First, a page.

Ladies and gentlemen, the Flying Circus has left the stadium. Ever since Bruce Arians took over for Ken Whisenhunt, February has traditionally been Fire Arians month. For all of the Bruce haters, your day has finally come. For his supporters? Stay tuned to see if he will be coaching Andrew Luck or if he will be getting coached by Peyton Manning. For me? The only intriguing part of the coaching change was Deuce Rooney’s gall to stick his fingers in the middle of the salsa, and then go back for the double-dip. Which, for the record, was a real jackass thing for any member of the Pittsburgh Steelers front office to do, Rooney or not.

Allow me to expand on my opinion. I view coordinators and assistant coaches with a passive eye.  The job of the coordinator is to develop plays that work for his team, put the players through practices that effectively hone their skill at those plays, and stand on the sideline calling said plays, hoping they are executed correctly. That’s it. Sure they have some secondary responsibilities, such as “motivating” their troops, but the Steelers already have people effective at that. He wears #86 and ESPN reports we are trying to shove him out of town prematurely.

When Todd Haley took over the offensive reins in Dallas, he did what a lot of lucky coordinators do. He rode out the storm until talent came along that could execute what he had been doing all along. They went from just over .500 to 13-3! It must have been because of Haley and newly appointed head coach Wade Phillips! No, it was because of a guy named Romo who at least started off his career playing great football.

Coordinators and assistant coaches are, to me, the equivalent of a swim cap or really tight bicycle shorts. They are an edge in an otherwise even sport, one which might pay off every once in a while when those fractions of a second matter. At the end of the football game, it is Wes Welkah that catches drops a pass to bring not bring the Lombardi back to Bahhhstahhn, and the coordinator doesn’t have a damn thing to do with it. Just like the .0000001th of a second Michael Phelps gets from his latex head condom won’t win the meet if he hit the bong too hard before jumping in the pool.

Was Arians capable of crafting, teaching, and calling plays? Yes. Is Chief Haley capable of doing this? Apparently. Do I sense a momentum shift in the entire offense because of our new Fast & Furious leadership and the exit of Bruce the Bubble Screen wizard? Absolutely not.

I wish the best of luck to Bruce out in Indianapolis, and extend a warm greeting to Chief Haley. Fortunately for him and us fans of the Black and Gold, the offensive talent is already in place. It’s up to Haley to build on that talent and keep the playbook fresh. Here’s to many seasons of him not screwing anything up or yelling at players on the sidelines while hopefully Deuce Rooney keeps his mitts off the plate delegated to Mike Tomlin and his staff.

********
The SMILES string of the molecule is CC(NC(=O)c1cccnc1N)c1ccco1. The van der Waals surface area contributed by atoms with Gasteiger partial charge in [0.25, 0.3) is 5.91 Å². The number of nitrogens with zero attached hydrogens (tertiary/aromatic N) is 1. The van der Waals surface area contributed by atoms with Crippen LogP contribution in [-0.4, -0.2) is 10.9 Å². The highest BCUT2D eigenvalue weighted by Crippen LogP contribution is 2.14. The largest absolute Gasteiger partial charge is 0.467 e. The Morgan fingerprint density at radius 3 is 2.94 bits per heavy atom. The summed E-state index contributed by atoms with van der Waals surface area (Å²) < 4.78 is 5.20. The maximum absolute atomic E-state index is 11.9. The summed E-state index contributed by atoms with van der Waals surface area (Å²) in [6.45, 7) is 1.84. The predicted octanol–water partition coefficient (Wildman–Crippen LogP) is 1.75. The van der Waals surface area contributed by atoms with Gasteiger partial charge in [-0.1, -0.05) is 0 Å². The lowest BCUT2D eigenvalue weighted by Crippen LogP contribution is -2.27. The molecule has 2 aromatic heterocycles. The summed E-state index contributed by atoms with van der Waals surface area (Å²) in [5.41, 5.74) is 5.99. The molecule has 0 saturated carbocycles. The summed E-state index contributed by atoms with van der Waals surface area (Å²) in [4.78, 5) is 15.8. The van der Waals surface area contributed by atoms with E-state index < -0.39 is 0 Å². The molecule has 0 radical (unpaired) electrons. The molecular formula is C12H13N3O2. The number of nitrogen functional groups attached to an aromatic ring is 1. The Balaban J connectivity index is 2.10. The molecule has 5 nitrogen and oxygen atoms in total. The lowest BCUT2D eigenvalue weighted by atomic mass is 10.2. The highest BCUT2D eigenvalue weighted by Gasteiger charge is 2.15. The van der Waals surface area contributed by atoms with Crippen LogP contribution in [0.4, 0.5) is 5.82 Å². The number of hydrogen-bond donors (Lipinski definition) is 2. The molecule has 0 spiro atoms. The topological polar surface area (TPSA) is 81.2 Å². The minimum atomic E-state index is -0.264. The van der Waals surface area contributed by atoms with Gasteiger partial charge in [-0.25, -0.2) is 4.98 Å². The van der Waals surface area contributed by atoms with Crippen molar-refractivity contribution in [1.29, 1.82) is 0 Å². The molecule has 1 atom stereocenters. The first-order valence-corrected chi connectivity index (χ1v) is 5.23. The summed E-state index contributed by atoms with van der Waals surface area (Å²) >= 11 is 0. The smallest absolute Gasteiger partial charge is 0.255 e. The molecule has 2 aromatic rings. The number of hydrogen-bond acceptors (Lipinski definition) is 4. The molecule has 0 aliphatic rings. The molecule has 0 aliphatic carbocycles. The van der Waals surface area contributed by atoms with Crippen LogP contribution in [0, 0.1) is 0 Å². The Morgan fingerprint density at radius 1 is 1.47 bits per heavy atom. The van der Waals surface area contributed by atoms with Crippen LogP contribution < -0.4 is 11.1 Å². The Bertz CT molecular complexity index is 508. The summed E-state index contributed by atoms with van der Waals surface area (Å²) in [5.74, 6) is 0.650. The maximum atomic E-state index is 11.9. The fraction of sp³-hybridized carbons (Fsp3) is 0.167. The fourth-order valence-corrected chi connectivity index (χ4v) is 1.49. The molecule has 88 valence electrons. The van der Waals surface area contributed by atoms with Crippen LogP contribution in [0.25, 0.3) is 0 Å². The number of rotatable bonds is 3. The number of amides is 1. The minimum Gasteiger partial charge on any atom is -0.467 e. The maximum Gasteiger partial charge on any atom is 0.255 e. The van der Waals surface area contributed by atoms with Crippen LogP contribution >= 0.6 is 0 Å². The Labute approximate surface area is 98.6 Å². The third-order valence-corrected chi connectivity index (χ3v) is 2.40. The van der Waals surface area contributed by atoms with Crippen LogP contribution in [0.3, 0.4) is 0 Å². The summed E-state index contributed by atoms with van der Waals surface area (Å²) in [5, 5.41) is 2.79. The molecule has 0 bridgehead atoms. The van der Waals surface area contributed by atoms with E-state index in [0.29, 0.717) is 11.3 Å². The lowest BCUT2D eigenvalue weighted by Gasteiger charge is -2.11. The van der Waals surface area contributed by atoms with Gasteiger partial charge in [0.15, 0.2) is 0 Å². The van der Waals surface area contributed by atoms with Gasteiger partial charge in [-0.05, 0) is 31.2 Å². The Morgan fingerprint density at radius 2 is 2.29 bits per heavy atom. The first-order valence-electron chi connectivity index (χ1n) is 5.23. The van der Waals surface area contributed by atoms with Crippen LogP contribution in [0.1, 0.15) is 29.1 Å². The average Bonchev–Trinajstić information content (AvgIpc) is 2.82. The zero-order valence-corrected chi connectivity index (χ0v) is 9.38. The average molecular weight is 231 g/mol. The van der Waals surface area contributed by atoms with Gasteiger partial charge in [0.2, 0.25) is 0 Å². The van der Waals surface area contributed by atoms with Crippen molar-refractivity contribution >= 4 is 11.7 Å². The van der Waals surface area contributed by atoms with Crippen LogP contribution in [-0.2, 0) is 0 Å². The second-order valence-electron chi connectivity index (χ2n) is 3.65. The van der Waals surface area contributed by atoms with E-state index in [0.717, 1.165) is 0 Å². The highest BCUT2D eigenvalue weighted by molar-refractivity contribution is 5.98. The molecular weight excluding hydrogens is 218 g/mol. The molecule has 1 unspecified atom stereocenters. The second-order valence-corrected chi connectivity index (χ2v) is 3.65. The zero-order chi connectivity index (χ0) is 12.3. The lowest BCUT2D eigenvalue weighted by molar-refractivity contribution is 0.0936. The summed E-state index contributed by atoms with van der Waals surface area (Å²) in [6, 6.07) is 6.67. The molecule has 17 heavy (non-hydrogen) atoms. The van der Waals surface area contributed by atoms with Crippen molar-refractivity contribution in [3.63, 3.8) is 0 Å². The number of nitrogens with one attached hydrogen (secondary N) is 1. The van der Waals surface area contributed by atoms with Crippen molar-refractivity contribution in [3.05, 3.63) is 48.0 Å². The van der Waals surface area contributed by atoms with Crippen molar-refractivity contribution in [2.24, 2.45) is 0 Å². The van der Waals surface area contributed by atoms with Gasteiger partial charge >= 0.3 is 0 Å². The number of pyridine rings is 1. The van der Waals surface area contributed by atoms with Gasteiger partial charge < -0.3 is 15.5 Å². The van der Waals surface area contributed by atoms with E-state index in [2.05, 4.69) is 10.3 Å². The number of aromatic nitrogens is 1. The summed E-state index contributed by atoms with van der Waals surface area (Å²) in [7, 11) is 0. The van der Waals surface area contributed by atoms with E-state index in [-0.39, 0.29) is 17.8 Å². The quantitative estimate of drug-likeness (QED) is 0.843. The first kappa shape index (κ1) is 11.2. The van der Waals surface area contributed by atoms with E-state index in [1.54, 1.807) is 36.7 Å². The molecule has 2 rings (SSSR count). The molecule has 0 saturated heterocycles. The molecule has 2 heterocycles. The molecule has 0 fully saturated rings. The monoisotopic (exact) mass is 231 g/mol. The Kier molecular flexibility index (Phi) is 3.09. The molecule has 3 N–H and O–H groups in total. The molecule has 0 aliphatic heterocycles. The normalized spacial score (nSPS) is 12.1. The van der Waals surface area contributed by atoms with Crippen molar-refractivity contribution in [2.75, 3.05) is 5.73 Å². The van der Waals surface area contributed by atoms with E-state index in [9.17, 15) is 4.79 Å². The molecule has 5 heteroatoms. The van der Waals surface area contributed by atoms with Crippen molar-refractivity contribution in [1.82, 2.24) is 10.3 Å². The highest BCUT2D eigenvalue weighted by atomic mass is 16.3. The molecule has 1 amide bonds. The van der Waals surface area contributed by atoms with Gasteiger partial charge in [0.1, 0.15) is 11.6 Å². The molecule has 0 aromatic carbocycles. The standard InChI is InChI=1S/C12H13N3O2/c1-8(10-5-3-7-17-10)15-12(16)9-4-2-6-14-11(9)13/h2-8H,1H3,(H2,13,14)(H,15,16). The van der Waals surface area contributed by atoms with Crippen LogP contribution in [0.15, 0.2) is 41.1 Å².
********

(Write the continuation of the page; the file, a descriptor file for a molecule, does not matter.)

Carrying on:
Hines Ward Still A Steeler (For Now)

 Posted by at 1:03 pm  Art Rooney II, Hines Ward, Roster Moves  Comments Off on Hines Ward Still A Steeler (For Now)
Feb 132012

Awesome video, as usual, provided  by Benstonium. Nice choice of music, bro.

Hines Ward is still a member of the Pittsburgh Steelers. For the time being, anyway. Reports over the weekend surfaced that Hines had been cut in the Black and Gold’s ongoing efforts to get under the salary cap by the official start of the 2012 season in early March. Both the Steelers and Hines himself have issued statements insisting nothing has yet been decided.

Here’s the bottom line: Hines has two more years left on his deal, calling for about $4 million per year. That’s way too much money for a player who is in the twilight of his career. The Steelers need to cut salary and starting with an overpaid number four receiver would seem a natural place. To his credit, Hines realizes his current situation and has repeatedly said  he is willing to throw out his contract and re-sign for the league minimum in order to remain with the Steelers.

With the emergence of Antonio Brown and Manny Sanders as complements to Mike Wallace, Hines has seen his playing time cut back drastically. Sanders battled injury the majority of the season so the Steelers turned to free agent pick-up Jerricho Cotchery rather than Hines when the team went to three wide sets. Cotchery is a free agent, however, and will likely go to a team where he sees more playing time. So the Steelers do need some depth at the position since you can never count on your top three receivers playing the entire season without missing any snaps. The question from the Steelers end is, is Hines acceptable depth?

Scuttlebutt around town is Mike Tomlin, who is pretty merciless when it comes to veterans,  feels Hines is done and wants the team to wash their hands of him. Art Rooney II, however, acknowledges Hines’ status as a Steeler legend and wants to see the team keep him in a token veteran back-up role ala Jerome Bettis. As we’ve already seen this off-season, it appears the Deuce is taking a much more active role in his team’s affairs so it’ll be interesting to see how this situations shakes out. Ordinarily I’m against meddlesome ownership but if Tomlin is truly such a cold-hearted bastard that he can’t appreciate what Hines brings to the table, I’m glad somebody is going over his head.